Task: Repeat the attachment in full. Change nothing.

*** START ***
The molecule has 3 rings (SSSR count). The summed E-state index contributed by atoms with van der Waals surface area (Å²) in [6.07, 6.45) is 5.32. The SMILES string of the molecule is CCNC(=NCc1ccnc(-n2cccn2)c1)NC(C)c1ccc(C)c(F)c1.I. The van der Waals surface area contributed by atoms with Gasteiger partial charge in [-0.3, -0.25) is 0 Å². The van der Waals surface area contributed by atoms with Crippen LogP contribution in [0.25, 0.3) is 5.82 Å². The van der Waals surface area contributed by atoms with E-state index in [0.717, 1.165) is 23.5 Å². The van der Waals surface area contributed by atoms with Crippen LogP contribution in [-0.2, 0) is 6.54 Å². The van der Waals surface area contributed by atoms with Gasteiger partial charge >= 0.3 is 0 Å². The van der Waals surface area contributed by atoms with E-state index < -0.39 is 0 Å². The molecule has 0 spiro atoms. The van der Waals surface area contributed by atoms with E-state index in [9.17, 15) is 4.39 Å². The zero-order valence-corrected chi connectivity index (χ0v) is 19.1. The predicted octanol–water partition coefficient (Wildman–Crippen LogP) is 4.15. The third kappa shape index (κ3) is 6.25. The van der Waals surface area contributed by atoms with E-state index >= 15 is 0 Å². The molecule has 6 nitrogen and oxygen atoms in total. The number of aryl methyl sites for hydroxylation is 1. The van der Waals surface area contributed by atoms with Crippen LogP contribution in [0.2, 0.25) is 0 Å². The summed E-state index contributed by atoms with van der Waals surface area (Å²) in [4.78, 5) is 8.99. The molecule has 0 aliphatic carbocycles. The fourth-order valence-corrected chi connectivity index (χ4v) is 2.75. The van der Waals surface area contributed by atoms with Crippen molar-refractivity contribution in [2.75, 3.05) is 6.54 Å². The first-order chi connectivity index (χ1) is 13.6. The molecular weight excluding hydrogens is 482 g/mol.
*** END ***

The molecule has 3 rings (SSSR count). The summed E-state index contributed by atoms with van der Waals surface area (Å²) in [6.07, 6.45) is 5.32. The SMILES string of the molecule is CCNC(=NCc1ccnc(-n2cccn2)c1)NC(C)c1ccc(C)c(F)c1.I. The van der Waals surface area contributed by atoms with Gasteiger partial charge in [-0.3, -0.25) is 0 Å². The van der Waals surface area contributed by atoms with Crippen LogP contribution in [0.25, 0.3) is 5.82 Å². The van der Waals surface area contributed by atoms with E-state index in [0.717, 1.165) is 23.5 Å². The van der Waals surface area contributed by atoms with Crippen LogP contribution in [-0.2, 0) is 6.54 Å². The van der Waals surface area contributed by atoms with Gasteiger partial charge >= 0.3 is 0 Å². The van der Waals surface area contributed by atoms with E-state index < -0.39 is 0 Å². The molecule has 0 spiro atoms. The van der Waals surface area contributed by atoms with E-state index in [9.17, 15) is 4.39 Å². The zero-order valence-corrected chi connectivity index (χ0v) is 19.1. The predicted octanol–water partition coefficient (Wildman–Crippen LogP) is 4.15. The third kappa shape index (κ3) is 6.25. The van der Waals surface area contributed by atoms with E-state index >= 15 is 0 Å². The molecule has 6 nitrogen and oxygen atoms in total. The number of aryl methyl sites for hydroxylation is 1. The van der Waals surface area contributed by atoms with Crippen LogP contribution in [0.2, 0.25) is 0 Å². The summed E-state index contributed by atoms with van der Waals surface area (Å²) in [4.78, 5) is 8.99. The molecule has 0 aliphatic carbocycles. The fourth-order valence-corrected chi connectivity index (χ4v) is 2.75. The van der Waals surface area contributed by atoms with Crippen molar-refractivity contribution in [2.75, 3.05) is 6.54 Å². The first-order chi connectivity index (χ1) is 13.6. The molecular weight excluding hydrogens is 482 g/mol.